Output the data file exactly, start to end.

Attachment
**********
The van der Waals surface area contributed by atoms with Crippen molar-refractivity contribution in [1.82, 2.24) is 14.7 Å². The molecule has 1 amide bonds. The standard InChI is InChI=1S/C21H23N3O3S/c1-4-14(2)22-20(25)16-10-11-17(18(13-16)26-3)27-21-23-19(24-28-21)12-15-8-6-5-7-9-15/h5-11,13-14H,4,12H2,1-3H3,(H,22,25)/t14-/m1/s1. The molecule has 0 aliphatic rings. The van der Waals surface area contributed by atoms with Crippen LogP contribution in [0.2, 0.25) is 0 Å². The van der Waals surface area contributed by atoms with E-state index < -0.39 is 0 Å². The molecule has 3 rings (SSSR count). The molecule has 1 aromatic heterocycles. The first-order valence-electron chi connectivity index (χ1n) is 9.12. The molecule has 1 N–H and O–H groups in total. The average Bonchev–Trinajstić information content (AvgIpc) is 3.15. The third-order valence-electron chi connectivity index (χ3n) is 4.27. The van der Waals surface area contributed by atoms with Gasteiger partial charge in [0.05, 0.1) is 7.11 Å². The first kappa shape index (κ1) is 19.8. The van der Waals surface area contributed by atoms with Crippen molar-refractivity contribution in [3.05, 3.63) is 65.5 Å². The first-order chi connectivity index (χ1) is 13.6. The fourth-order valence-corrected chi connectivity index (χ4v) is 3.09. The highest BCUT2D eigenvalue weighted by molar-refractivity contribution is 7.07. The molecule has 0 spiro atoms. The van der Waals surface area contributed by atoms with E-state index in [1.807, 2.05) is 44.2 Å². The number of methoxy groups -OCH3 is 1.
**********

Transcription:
The van der Waals surface area contributed by atoms with Crippen molar-refractivity contribution in [1.82, 2.24) is 14.7 Å². The molecule has 1 amide bonds. The standard InChI is InChI=1S/C21H23N3O3S/c1-4-14(2)22-20(25)16-10-11-17(18(13-16)26-3)27-21-23-19(24-28-21)12-15-8-6-5-7-9-15/h5-11,13-14H,4,12H2,1-3H3,(H,22,25)/t14-/m1/s1. The molecule has 0 aliphatic rings. The van der Waals surface area contributed by atoms with Crippen LogP contribution in [0.2, 0.25) is 0 Å². The van der Waals surface area contributed by atoms with E-state index < -0.39 is 0 Å². The molecule has 3 rings (SSSR count). The molecule has 1 aromatic heterocycles. The first-order valence-electron chi connectivity index (χ1n) is 9.12. The molecule has 1 N–H and O–H groups in total. The average Bonchev–Trinajstić information content (AvgIpc) is 3.15. The third-order valence-electron chi connectivity index (χ3n) is 4.27. The van der Waals surface area contributed by atoms with Gasteiger partial charge in [0.05, 0.1) is 7.11 Å². The first kappa shape index (κ1) is 19.8. The van der Waals surface area contributed by atoms with Crippen molar-refractivity contribution in [3.05, 3.63) is 65.5 Å². The first-order chi connectivity index (χ1) is 13.6. The fourth-order valence-corrected chi connectivity index (χ4v) is 3.09. The highest BCUT2D eigenvalue weighted by molar-refractivity contribution is 7.07. The molecule has 0 spiro atoms. The van der Waals surface area contributed by atoms with E-state index in [1.807, 2.05) is 44.2 Å². The number of methoxy groups -OCH3 is 1.